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Surrogate scleral rim with fibrin glue: a novel technique to expand the pool of donor tissues for Descemet stripping automated endothelial keratoplasty
  1. Namrata Sharma,
  2. Tarun Arora,
  3. Manpreet Kaur,
  4. Jeewan S Titiyal,
  5. Tushar Agarwal
  1. Cornea & Refractive Surgery Services, Dr Rajendra Prasad Centre for Ophthalmic Sciences, All India institute of Medical Sciences, New Delhi, India
  1. Correspondence to Dr Namrata Sharma, Cornea & Refractive Surgery Services, Dr Rajendra Prasad Centre for Ophthalmic Sciences, All India Institute of Medical Sciences, 474, RP Centre for Ophthalmic Sciences, New Delhi 110029, India; namrata.sharma{at}gmail.com, namrata103{at}hotmail.com

Abstract

Descemet stripping automated endothelial keratoplasty is being performed in increasing number of cases each year. An adequate scleral rim on all sides is mandatory for the donor cornea to be mounted on the artificial anterior chamber for microkeratome-assisted dissection. Occasionally, the scleral rim may however be inadequate. The primary cause of inadequate scleral rim is poorly trained technicians in in-situ excision technique. Hence, we devised a novel technique for performing successful microkeratome-assisted dissection in donor corneas with inadequate scleral rim. A surrogate scleral rim was obtained from the donor tissue not fit for optical keratoplasty. It was then glued to the optical grade donor cornea that had an inadequate scleral rim either focally or circumferentially. The combination was then used for a successful microkeratome-assisted dissection followed by endothelial keratoplasty.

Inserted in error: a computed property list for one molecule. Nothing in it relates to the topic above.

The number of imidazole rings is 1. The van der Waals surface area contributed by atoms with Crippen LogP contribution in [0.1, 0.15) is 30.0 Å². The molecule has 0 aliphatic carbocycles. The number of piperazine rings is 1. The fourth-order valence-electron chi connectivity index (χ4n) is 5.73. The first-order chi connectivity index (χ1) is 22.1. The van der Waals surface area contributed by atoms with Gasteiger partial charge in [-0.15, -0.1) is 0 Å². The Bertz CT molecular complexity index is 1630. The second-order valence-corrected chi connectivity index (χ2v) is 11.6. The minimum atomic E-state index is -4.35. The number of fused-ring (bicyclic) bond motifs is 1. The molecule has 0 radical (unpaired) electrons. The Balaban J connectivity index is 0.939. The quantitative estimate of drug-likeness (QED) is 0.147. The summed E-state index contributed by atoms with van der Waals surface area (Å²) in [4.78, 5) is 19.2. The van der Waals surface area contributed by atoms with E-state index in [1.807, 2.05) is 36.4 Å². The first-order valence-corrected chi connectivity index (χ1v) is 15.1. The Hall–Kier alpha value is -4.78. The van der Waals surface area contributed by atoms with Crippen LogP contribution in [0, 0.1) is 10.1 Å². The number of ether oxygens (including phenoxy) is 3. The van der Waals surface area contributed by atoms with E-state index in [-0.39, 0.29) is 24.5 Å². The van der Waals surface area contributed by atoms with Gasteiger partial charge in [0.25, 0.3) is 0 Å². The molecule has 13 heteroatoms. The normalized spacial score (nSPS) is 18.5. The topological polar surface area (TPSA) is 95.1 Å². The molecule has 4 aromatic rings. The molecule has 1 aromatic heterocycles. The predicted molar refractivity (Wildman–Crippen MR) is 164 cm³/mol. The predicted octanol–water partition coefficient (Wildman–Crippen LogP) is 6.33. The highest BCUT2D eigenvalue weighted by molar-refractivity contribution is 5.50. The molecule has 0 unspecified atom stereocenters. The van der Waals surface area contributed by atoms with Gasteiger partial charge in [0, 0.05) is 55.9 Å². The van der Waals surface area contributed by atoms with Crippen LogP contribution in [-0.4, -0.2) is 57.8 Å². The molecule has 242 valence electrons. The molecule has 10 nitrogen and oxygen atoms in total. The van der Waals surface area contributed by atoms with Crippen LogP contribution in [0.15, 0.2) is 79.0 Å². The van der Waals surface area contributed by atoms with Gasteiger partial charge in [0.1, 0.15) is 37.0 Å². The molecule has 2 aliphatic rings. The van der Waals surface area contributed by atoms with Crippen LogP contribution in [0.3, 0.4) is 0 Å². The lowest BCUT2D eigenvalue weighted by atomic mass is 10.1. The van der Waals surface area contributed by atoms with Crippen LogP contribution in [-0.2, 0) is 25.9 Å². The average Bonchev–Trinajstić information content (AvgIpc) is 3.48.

• Cornea
  • Eye (Tissue) Banking
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Introduction

Descemet's stripping automated endothelial keratoplasty (DSAEK) is a partial thickness corneal transplant procedure to replace primarily the endothelium of the cornea. Automated microkeratome dissection is preferred over manual dissection as it is associated with lower incidence of perforation and faster visual recovery.1 An adequate scleral rim2 (>3.6 mm) on all sides is mandatory for corneal scleral tissue to be mounted on the artificial anterior chamber (AAC) for microkeratome-assisted dissection. A tighter seal decreases the chances of tissue collapse during the movement of microkeratome.3 Due to unavailability of enough well-trained technicians in a developing country setup who are familiar with in-situ excision technique, there is a high probability of obtaining inadequate scleral rim (<3.6 mm) in donor tissues. This along with the paucity of good-quality donor tissues has created an imminent shortage of donor corneas that can be used for DSAEK procedure.